A look at how Cigna's newly launched Evernorth is approaching innovation

The team at Cigna's newly launched subsidiary Evernorth is hard at work developing new solutions, and CEO David Cordani said they're taking a transparent approach.

Evernorth, which encompasses Cigna's health services businesses including pharmacy benefit manager Express Scripts, is building these new tools within its innovation hub, Cordani said, by putting clients and patients "front and center."

Cordani said Evernorth doesn't want to just develop new tools behind closed doors and then prescribe solutions without that feedback.

"That relentless, continuous improvement and innovation—that starts with our clients and patients front and center," Cordani said.

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Cordani spoke Wednesday morning at the HLTH 2020 virtual conference, which continues through the rest of the week.

Cigna launched new tools, such as a return to work platform, alongside Evernorth's branding last month. At the time, the insurer said Evernorth would continue to develop new solutions using a data-driven approach.

In his keynote presentation, Cordani also discussed the role of payers in combating COVID-19, particularly with a vaccine on the horizon. He said that in addition to working to ramp up Express Scripts' capabilities to distribute a vaccine when one is made available, health insurers should be in the business of education.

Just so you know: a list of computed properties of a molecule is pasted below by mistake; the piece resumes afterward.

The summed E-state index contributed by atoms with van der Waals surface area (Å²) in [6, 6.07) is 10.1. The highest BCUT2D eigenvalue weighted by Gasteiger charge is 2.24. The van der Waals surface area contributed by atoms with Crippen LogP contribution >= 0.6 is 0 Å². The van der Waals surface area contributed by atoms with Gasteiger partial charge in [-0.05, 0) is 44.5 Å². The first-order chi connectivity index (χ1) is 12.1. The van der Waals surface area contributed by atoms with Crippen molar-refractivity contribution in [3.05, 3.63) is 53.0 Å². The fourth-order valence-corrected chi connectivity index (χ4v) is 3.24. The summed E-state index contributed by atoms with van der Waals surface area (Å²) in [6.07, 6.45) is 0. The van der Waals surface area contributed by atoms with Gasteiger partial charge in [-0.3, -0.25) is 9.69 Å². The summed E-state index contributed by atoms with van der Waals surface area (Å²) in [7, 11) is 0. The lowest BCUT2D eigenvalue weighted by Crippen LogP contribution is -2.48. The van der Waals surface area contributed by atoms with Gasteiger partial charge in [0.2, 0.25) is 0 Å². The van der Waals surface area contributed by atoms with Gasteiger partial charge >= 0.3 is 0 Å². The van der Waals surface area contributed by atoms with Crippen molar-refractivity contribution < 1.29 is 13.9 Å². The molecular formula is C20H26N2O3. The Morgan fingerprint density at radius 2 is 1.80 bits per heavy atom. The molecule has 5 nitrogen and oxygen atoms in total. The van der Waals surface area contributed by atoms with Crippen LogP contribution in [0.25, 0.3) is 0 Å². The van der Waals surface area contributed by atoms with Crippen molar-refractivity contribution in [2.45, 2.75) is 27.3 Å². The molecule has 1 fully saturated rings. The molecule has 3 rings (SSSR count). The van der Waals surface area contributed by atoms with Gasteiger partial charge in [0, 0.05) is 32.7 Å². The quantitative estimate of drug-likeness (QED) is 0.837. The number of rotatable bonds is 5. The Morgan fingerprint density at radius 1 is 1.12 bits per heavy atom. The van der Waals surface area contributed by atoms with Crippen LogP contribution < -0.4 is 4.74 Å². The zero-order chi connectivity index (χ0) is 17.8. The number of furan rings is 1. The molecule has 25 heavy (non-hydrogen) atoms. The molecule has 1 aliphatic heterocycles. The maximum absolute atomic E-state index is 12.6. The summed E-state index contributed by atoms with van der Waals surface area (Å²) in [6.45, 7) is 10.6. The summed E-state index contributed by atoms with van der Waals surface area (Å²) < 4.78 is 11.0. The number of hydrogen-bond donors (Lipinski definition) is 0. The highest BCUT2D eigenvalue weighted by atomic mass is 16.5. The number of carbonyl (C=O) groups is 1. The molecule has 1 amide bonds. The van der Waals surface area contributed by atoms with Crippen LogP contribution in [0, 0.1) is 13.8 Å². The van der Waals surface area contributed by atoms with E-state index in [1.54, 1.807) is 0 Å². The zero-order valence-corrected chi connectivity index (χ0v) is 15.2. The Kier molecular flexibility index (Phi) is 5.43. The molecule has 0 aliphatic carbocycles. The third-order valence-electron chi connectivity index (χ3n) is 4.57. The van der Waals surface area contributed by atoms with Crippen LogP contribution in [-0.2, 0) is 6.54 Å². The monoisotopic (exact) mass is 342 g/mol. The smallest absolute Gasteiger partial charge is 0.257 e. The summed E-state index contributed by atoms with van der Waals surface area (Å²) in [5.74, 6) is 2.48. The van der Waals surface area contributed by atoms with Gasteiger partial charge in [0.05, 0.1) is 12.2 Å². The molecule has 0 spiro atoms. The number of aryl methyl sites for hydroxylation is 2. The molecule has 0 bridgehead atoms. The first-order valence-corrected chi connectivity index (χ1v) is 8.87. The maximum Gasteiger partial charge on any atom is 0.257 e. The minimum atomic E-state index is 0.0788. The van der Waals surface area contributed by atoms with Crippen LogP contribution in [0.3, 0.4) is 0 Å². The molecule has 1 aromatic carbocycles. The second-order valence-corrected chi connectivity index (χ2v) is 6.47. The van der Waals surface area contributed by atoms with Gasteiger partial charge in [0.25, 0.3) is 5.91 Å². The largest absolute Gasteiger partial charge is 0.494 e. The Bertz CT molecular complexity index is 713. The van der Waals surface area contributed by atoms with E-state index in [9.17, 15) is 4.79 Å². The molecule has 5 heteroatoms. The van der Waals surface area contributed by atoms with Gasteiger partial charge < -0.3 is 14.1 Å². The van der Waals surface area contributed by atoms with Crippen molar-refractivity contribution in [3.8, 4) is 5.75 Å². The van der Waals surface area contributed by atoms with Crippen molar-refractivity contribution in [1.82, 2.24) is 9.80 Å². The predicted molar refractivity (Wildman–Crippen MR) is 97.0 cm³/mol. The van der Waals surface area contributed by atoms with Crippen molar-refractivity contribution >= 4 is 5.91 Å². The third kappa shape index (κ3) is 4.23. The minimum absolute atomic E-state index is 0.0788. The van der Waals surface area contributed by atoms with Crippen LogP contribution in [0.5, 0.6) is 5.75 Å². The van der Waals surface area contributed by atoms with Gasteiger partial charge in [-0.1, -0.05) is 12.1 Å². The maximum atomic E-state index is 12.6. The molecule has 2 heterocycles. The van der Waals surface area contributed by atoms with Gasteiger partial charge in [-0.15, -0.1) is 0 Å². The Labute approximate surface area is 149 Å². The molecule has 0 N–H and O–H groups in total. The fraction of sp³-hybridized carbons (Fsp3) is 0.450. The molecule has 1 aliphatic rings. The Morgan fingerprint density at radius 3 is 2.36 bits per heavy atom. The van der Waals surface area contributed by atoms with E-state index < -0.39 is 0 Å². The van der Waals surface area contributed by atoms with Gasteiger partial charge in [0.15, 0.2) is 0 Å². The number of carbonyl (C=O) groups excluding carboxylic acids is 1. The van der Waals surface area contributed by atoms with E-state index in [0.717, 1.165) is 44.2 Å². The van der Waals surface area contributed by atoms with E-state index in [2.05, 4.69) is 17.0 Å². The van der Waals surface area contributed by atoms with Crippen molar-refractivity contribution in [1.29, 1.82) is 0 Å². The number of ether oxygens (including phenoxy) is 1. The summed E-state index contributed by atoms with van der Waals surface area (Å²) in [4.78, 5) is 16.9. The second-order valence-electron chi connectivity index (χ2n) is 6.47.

That starts with mitigating the impacts this fall as much as possible by encouraging members to get flu vaccines. 

"First, let’s take care of the basics," Cordani said.

Then, in partnership with public health groups and government organizations, health plans can play a key part in making sure patients are confident in a vaccination for COVID-19. A Gallup poll released this week finds the number of Americans willing to get a vaccination for the novel coronavirus that has Food and Drug Administration backing has fallen to 50%.

The industry needs to take a "phased approach" to increase confidence, he said, acknowledging that the entire U.S. population won't be vaccinated in a day.

"It’s not as though the country is going to go from zero to 335 million overnight," Cordani said.